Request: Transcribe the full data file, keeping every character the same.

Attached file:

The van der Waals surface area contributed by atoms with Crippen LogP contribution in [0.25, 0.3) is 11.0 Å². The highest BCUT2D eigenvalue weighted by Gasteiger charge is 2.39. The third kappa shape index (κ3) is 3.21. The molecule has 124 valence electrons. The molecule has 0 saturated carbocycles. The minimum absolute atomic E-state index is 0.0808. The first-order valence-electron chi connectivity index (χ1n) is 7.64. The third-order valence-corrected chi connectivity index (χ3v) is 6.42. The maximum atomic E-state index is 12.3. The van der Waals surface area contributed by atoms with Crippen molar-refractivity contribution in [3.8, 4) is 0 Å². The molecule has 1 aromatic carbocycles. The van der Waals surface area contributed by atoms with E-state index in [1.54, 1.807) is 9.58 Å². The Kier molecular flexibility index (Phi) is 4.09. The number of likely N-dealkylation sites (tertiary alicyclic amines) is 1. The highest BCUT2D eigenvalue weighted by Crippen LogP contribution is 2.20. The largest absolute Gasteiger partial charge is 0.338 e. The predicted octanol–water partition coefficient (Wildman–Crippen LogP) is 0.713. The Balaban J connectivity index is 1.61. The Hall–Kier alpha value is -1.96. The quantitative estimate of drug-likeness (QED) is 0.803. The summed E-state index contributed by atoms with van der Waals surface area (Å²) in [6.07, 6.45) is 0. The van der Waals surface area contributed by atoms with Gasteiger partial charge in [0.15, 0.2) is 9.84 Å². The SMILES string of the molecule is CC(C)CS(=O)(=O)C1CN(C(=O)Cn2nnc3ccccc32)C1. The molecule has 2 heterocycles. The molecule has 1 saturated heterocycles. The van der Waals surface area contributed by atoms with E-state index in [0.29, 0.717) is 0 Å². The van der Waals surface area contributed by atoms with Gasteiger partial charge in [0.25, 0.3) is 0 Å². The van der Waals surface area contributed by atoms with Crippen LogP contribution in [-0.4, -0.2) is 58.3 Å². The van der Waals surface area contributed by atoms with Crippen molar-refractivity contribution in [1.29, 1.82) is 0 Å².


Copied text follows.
The van der Waals surface area contributed by atoms with Crippen LogP contribution in [0.25, 0.3) is 11.0 Å². The highest BCUT2D eigenvalue weighted by Gasteiger charge is 2.39. The third kappa shape index (κ3) is 3.21. The molecule has 124 valence electrons. The molecule has 0 saturated carbocycles. The minimum absolute atomic E-state index is 0.0808. The first-order valence-electron chi connectivity index (χ1n) is 7.64. The third-order valence-corrected chi connectivity index (χ3v) is 6.42. The maximum atomic E-state index is 12.3. The van der Waals surface area contributed by atoms with Crippen molar-refractivity contribution in [3.8, 4) is 0 Å². The molecule has 1 aromatic carbocycles. The van der Waals surface area contributed by atoms with E-state index in [1.54, 1.807) is 9.58 Å². The Kier molecular flexibility index (Phi) is 4.09. The number of likely N-dealkylation sites (tertiary alicyclic amines) is 1. The highest BCUT2D eigenvalue weighted by Crippen LogP contribution is 2.20. The largest absolute Gasteiger partial charge is 0.338 e. The predicted octanol–water partition coefficient (Wildman–Crippen LogP) is 0.713. The Balaban J connectivity index is 1.61. The Hall–Kier alpha value is -1.96. The quantitative estimate of drug-likeness (QED) is 0.803. The summed E-state index contributed by atoms with van der Waals surface area (Å²) in [6.07, 6.45) is 0. The van der Waals surface area contributed by atoms with Gasteiger partial charge in [0.15, 0.2) is 9.84 Å². The SMILES string of the molecule is CC(C)CS(=O)(=O)C1CN(C(=O)Cn2nnc3ccccc32)C1. The molecule has 2 heterocycles. The molecule has 1 saturated heterocycles. The van der Waals surface area contributed by atoms with E-state index in [0.29, 0.717) is 0 Å². The van der Waals surface area contributed by atoms with Gasteiger partial charge in [0.25, 0.3) is 0 Å². The van der Waals surface area contributed by atoms with Crippen LogP contribution in [-0.4, -0.2) is 58.3 Å². The van der Waals surface area contributed by atoms with Crippen molar-refractivity contribution in [1.29, 1.82) is 0 Å².